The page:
Aphasia primarily causes difficulties with speech, listening, reading and writing, according to the American Speech-Hearing-Language Association. The disorder may also cause apraxia, dysarthria, or difficulties swallowing, but it does not typically affect intelligence. The specific symptoms and their severity vary greatly, depending on the location and extent of the brain damage.
Expressive, or non-fluent, aphasia causes difficulties with communicating thoughts into speech or writing, according to WebMD. Receptive, or fluent, aphasia distorts a person's understanding of speech. Primary progressive aphasia is a rare type in which a person slowly loses the ability to communicate and understand language over time. Global aphasia, the most severe type, takes away the ability to speak, understand words, read and write, and it often shows up right after a severe stroke.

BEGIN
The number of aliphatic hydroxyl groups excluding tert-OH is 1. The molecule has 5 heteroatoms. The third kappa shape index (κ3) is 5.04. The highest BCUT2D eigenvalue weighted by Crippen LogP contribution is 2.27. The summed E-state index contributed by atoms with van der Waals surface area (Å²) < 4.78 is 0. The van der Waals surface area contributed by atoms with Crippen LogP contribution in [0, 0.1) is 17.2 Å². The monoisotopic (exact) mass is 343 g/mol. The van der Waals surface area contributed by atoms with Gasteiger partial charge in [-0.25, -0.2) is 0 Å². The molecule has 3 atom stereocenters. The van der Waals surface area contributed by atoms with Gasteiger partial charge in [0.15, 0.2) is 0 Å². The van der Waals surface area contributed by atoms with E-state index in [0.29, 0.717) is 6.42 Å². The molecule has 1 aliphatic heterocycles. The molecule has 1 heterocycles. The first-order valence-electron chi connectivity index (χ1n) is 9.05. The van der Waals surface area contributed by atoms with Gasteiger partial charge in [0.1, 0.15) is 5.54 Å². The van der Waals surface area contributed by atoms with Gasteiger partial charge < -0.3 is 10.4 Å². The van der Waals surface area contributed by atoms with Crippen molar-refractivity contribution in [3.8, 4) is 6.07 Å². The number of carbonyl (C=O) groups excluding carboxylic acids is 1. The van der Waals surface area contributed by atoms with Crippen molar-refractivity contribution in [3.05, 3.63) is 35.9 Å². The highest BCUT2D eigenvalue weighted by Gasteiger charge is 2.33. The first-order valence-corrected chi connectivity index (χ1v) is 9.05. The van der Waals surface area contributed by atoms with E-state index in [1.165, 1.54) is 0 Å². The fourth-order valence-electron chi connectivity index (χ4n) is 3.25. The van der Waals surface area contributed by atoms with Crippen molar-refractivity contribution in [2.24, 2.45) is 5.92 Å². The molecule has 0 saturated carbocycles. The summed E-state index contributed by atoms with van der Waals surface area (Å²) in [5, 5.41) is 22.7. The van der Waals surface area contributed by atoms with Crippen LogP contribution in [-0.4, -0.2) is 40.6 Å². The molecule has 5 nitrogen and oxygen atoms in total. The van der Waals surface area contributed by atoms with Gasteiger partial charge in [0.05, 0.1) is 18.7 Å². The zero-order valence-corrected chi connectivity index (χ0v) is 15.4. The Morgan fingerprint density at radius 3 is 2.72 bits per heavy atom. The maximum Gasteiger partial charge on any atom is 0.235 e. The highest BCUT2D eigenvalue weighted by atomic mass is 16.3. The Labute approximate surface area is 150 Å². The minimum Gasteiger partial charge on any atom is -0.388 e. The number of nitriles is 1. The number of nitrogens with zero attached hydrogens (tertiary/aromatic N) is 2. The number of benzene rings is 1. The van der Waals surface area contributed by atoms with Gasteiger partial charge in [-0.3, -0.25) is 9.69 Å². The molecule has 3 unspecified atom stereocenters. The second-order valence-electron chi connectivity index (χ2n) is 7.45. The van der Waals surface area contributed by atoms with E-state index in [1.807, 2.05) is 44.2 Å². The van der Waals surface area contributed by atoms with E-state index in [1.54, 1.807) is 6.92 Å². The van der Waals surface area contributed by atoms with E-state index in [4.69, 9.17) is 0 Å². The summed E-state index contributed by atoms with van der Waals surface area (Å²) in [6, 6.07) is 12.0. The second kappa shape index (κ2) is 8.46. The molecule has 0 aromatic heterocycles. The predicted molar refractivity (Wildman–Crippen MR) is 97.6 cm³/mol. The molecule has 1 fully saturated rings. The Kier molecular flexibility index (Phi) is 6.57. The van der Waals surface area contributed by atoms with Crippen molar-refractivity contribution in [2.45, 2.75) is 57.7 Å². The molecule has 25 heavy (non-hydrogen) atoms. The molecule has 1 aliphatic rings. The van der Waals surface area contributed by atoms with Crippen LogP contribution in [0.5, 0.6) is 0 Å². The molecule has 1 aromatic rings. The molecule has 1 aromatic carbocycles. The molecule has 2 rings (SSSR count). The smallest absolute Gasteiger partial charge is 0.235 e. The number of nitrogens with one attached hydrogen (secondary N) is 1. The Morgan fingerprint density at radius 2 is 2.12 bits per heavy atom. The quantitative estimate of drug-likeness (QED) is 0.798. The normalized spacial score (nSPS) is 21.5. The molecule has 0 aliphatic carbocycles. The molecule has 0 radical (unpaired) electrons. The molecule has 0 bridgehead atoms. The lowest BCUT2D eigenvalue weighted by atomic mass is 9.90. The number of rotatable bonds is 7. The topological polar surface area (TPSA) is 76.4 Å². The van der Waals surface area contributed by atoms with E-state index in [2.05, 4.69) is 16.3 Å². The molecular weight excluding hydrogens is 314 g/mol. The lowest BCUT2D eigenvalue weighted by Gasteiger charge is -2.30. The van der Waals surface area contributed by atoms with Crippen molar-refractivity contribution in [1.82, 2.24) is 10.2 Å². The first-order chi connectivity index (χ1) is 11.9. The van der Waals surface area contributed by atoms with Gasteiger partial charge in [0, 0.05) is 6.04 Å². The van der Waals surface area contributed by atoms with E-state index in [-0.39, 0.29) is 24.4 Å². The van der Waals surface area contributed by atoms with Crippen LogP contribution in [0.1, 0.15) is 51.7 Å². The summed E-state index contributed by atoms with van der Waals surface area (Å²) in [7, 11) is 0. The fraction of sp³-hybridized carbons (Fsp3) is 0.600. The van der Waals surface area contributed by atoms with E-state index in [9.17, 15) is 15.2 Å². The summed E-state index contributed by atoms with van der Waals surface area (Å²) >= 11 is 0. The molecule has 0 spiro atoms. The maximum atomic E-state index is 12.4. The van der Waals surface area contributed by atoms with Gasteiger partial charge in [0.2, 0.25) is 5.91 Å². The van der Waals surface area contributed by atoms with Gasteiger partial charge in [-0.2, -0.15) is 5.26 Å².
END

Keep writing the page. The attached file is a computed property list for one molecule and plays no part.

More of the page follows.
Aphasia is most commonly caused by stroke, occurring in about 25 to 40 percent of stroke patients, states the National Aphasia Association. It can also occur as the result of a head injury, a brain tumor or a neurological disorder. Aphasia affects about one in 250 people in America, with 180,000 people acquiring the condition annually. It is more common than cerebral palsy, muscular dystrophy and Parkinson's disease, and it can occur in people of all races, genders and ages.